Campaign in Chinese Airports Seeks to Reduce Illegal Wildlife Trade

Mountains in southwest China.

Mountains in southwest China. (© Piotr Naskrecki)

When I first learnt about the issue of wildlife trafficking several months ago, I did not think it was closely linked to my life, or to the lives of most people in China. But I’ve come to realize that wildlife trade is intricately intertwined with the people of China and our evolving consumption habits.

Certain wildlife uses in China dates back thousands of years, and are very much a part of our culture and tradition. For example, traditional Chinese medicine — which often uses wildlife products like seahorse, bear bile and orchids —remains a primary source of health care for people in China and all over the world.

However, much of today’s illegal wildlife trade in China is a relatively recent phenomenon that is linked to new trends and wealth. In recent decades, China has experienced rapid economic development. As a resident in Beijing, I’ve personally witnessed how fast the city has developed and how consumption levels have been rising. As a result, more people are now able to afford wildlife products. Wild animals like snakes, lizards and monkeys are sought as exotic pets, and wildlife derivatives such as shark fin and ivory are used as food, decoration and clothing.

The high profits that result from these consumption patterns have spurred the growth of an illegal industry in wildlife trafficking valued at over US$ 20 billion annually. Illegal wildlife poachers and smugglers are concerned with maximizing their profits, and often capture animals at a rate that does not allow repopulation. As a result, many wild animals are now on the verge of extinction.

Jia stands beside one of the lightbox posters that have been installed in Nanning Wuwei International Airport, China.

Jia (right) stands beside one of the lightbox posters that have been installed in Nanning Wuwei International Airport, China. (photo courtesy of Jia Qi)

With the support of USAID, CI-China is cooperating with the Freeland Foundation on the ARREST (Asia’s Regional Response to Endangered Species Trafficking) program from 2012 to 2014, providing a regional effort to suppress wildlife trafficking by reducing consumer demand.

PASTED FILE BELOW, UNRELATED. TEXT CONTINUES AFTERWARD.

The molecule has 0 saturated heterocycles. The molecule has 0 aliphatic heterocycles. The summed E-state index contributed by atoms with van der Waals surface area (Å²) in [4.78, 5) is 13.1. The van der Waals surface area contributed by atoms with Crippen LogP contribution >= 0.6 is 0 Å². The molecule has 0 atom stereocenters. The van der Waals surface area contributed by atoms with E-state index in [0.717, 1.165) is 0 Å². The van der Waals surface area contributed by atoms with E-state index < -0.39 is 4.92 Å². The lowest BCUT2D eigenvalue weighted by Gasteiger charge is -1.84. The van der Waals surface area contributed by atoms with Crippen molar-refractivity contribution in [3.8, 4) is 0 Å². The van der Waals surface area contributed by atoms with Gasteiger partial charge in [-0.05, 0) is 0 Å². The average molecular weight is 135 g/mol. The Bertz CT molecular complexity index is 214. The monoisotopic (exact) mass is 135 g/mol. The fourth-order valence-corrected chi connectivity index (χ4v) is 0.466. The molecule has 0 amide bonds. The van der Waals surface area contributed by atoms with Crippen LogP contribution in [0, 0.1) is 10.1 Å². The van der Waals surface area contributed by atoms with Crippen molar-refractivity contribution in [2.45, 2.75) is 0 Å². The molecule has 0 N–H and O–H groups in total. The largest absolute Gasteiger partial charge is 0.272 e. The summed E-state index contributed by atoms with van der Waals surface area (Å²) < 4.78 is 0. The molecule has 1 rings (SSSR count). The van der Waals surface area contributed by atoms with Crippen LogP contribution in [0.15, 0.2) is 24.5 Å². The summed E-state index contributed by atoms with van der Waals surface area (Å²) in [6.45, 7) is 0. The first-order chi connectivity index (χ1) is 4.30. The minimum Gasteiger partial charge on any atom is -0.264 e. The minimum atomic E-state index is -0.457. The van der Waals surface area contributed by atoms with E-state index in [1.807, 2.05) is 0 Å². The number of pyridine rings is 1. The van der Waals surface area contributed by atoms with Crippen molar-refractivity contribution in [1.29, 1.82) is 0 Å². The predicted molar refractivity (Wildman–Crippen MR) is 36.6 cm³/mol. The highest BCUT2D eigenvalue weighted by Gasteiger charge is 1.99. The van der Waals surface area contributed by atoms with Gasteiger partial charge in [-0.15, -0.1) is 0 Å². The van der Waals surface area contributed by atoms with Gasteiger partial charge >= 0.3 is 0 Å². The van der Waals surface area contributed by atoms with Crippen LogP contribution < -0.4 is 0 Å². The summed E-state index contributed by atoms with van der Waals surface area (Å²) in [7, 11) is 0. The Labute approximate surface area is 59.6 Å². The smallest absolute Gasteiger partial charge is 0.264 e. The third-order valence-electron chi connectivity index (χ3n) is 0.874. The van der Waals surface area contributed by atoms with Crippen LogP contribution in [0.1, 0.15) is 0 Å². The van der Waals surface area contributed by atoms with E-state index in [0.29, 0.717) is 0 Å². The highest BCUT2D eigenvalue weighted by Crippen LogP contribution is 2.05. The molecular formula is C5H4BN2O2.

Under this objective, we’ve started a public awareness campaign in southern China, starting in the Guangxi Zhuang Autonomous Region, a province bordering Vietnam. Guangxi’s location — in a mountainous terrain in the far south of China — has placed it on the frontier of Chinese civilization throughout much of China’s history and made it a key region for cross-border trade and wildlife trafficking.

Several months ago, the campaign was launched in Nanning Wuwei International Airport. Though not a large airport, it is Guangxi’s busiest; as a regional hub with direct flights to Singapore, Malaysia, Cambodia, Burma, Laos and Thailand, it received more than 6 million passengers in 2011.

We created poster lightboxes with the slogan “Together We Can Save the World’s Wildlife” in five languages (Chinese, Vietnamese, Burmese, Lao and English) and placed them at the entrance of the customs area where passengers normally queue. Lightboxes have also been permanently placed in the customs area of the airports in the famous tourist city of Guilin, and at the customs checking areas of three port cities in Guangxi.

In a related effort, we also produced more than 30,000 brochures promoting the Convention on International Trade in Endangered Species of Wild Fauna and Flora (CITES) and wildlife consumption reduction to be distributed to the immigration officers.

Our key message with this campaign was to emphasize the illegality of wildlife trafficking. All of these communications materials contain a warning: “To mail, carry or deliver wild animals or plants or their derivative products will be severely punished by law.”